To state the obvious, we are living through difficult times. Not only does COVID-19 remain a major threat to our health, but now it feels like our pocketbooks increasingly are under attack.
Recently, F&G — a provider of retail annuity and life insurance products — surveyed nearly 1,300 Americans age 50 and older and asked them to identify what keeps them up at night when they think about retirement. Those surveyed all own financial products valued at $10,000 or more.
Respondents named three issues related to their financial health that have them on edge. Following are the trio of things making older Americans nervous.
Respondents age 50 and older who cite this worry: 80%
Recent surveys consistently have shown that inflation is the biggest worry on the minds of all Americans, even displacing fears about COVID-19.
Inflation is big trouble regardless of your age. But it may be even scarier for those in retirement, who see their purchasing power ebb month by month while also knowing they don’t have a steady paycheck coming in to help.
If rising prices have you on edge, read about the “5 Ways Retirees Can Lower Their Inflation Risk.”
Respondents age 50 and older who cite this worry: 71%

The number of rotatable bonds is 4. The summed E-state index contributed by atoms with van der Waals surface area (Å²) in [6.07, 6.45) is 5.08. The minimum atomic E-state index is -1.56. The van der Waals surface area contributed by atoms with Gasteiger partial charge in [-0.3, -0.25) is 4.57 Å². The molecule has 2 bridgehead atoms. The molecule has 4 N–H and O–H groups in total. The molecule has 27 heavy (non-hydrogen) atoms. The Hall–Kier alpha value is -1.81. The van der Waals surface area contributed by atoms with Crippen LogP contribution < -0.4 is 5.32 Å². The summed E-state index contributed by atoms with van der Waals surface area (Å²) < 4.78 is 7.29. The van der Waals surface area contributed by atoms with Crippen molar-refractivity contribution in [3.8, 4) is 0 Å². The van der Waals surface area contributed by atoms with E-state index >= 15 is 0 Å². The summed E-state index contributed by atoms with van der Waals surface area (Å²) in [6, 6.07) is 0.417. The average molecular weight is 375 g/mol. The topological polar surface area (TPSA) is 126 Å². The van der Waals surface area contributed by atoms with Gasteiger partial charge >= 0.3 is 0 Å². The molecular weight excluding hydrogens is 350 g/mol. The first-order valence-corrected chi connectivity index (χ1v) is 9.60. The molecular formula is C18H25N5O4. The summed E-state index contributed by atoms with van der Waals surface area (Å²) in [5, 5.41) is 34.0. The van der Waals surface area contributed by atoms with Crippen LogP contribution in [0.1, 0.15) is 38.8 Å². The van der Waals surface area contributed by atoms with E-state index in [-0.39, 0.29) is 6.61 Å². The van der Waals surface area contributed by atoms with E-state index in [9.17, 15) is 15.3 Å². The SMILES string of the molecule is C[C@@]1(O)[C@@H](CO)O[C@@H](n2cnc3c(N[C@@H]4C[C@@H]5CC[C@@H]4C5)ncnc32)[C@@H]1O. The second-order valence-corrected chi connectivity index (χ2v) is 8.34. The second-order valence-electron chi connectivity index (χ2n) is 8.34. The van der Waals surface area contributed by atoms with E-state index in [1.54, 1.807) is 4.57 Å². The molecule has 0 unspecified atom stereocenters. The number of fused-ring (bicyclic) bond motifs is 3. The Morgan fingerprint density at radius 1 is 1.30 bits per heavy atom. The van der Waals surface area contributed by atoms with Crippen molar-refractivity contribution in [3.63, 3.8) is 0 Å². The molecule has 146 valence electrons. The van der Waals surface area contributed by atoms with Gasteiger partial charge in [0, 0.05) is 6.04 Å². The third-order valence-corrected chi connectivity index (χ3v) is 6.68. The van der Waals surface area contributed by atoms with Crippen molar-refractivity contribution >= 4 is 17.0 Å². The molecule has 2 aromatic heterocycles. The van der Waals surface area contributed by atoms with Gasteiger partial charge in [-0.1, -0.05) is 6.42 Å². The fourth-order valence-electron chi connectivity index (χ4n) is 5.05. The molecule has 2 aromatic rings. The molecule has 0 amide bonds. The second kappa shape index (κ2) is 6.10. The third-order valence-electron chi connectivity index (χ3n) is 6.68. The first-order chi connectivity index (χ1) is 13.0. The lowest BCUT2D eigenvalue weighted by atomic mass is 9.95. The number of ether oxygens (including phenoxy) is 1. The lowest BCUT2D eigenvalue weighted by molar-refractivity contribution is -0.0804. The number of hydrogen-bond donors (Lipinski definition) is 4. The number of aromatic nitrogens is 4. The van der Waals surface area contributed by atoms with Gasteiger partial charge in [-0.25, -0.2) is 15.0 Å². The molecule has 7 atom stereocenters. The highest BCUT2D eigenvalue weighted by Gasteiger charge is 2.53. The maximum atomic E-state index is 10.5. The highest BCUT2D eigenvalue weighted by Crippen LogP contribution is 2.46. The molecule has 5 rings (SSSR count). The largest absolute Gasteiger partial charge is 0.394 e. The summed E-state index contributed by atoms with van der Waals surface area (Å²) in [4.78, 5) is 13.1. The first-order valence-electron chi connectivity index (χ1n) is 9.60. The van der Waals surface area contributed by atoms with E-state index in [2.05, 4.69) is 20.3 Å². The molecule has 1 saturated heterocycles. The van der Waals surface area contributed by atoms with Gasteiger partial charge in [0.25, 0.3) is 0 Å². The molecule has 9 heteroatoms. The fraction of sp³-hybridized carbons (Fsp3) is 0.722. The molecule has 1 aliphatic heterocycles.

With inflation raging like a wildfire, the Federal Reserve has been trying to throw a little cold water on the economy by raising the federal funds rate.
The goal is to cool the economy without freezing it. But policymakers have a history of getting this sort of thing wrong. Some experts fear the Fed might go too far, sending the economy into recession. Survey respondents appear to share that anxiety.
If you too are worried about a recession, prepare yourself with the tips in “9 Ways to Brace Your Finances for a Recession.”
Rising health care costs
Respondents age 50 and older who cite this worry: 66%
Long before inflation and a recession were major worries, older Americans fretted about rising health care costs. They still do, with two-thirds citing this concern.
Some may expect Medicare coverage to ride to the rescue and tame their health care costs. But that’s probably asking too much. For all its virtues, the nation’s retirement health program is far from comprehensive, as we note in “Medicare Will Not Cover These 9 Medical Costs.”
What older Americans are doing about it
Older Americans have had to endure plenty of rough patches during their lives. They know that the right response to hard times is not to complain but to take action.
The survey respondents said they are planning to take several actions to stay afloat during the current turmoil.
For example, 62% plan to change how they budget due to inflation. And among pre-retirees, 55% now plan to work part-time in retirement to cover day-to-day expenses.
You’ll learn about more proactive steps you can take in “Here’s How to Budget in Retirement So You Don’t Run Out of Money.”
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